February 11, 1990: Anti-apartheid campaigner Nelson Mandela was released from prison in South Africa after 27 years on this day in 1990.
The iconic activist, who went on to serve as President of South Africa for five years, was released following a relaxation of apartheid laws in the country.
This included a lifting of the ban on leading black rights party the African National Congress by then South African president FW de Klerk.
On This Day: The Beatles play the Cavern for the first time
On This Day: IRA launch mortar attack on Downing Street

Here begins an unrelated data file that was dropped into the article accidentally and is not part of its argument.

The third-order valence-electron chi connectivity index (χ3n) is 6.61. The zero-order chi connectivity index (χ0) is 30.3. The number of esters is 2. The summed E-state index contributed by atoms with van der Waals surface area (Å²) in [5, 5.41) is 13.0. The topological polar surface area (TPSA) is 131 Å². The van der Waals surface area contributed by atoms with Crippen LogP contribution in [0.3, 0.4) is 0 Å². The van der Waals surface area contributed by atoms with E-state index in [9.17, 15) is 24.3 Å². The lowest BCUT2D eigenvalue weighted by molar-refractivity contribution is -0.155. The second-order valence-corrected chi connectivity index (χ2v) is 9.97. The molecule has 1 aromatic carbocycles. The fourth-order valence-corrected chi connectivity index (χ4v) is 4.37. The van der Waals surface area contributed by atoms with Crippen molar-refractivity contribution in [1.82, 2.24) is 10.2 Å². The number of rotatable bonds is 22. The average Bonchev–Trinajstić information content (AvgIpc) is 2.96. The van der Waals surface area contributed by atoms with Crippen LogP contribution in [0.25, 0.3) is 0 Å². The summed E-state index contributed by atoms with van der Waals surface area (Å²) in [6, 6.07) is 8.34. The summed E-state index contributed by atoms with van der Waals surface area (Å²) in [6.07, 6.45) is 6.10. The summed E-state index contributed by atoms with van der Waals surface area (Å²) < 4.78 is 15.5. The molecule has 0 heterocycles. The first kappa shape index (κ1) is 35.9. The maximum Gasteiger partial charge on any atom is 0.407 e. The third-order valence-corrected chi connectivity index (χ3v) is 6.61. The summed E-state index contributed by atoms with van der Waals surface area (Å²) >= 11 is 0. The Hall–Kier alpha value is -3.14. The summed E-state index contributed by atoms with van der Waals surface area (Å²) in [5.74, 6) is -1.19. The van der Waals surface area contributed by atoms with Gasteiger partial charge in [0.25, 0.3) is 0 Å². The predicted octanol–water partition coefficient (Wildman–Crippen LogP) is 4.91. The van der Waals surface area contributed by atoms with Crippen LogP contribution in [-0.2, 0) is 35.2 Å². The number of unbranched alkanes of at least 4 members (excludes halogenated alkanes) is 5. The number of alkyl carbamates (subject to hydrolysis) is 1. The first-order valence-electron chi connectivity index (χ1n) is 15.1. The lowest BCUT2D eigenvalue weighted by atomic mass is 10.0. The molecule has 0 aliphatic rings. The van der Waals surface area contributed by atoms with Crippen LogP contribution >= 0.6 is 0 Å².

After his release, Mandela appeared at the gates of the Victor-Verster Prison in Paarl with his wife Winnie.
He beamed at the huge crowds and punched the air with glee, before being driven to Cape Town.
On the balcony of Cape Town City Hall, he spoke to 50,000 people gathered below, telling them 'our march of freedom is irreversible'.
He said: "Now is the time to intensify the struggle on all fronts. To relax now would be a mistake which future generations would not forgive."
Mandela, now 94, has been in and out of hospital in recent years due to ongoing health problems.
In December he underwent an operation to remove gallstones, after going into hospital due to a lung infection.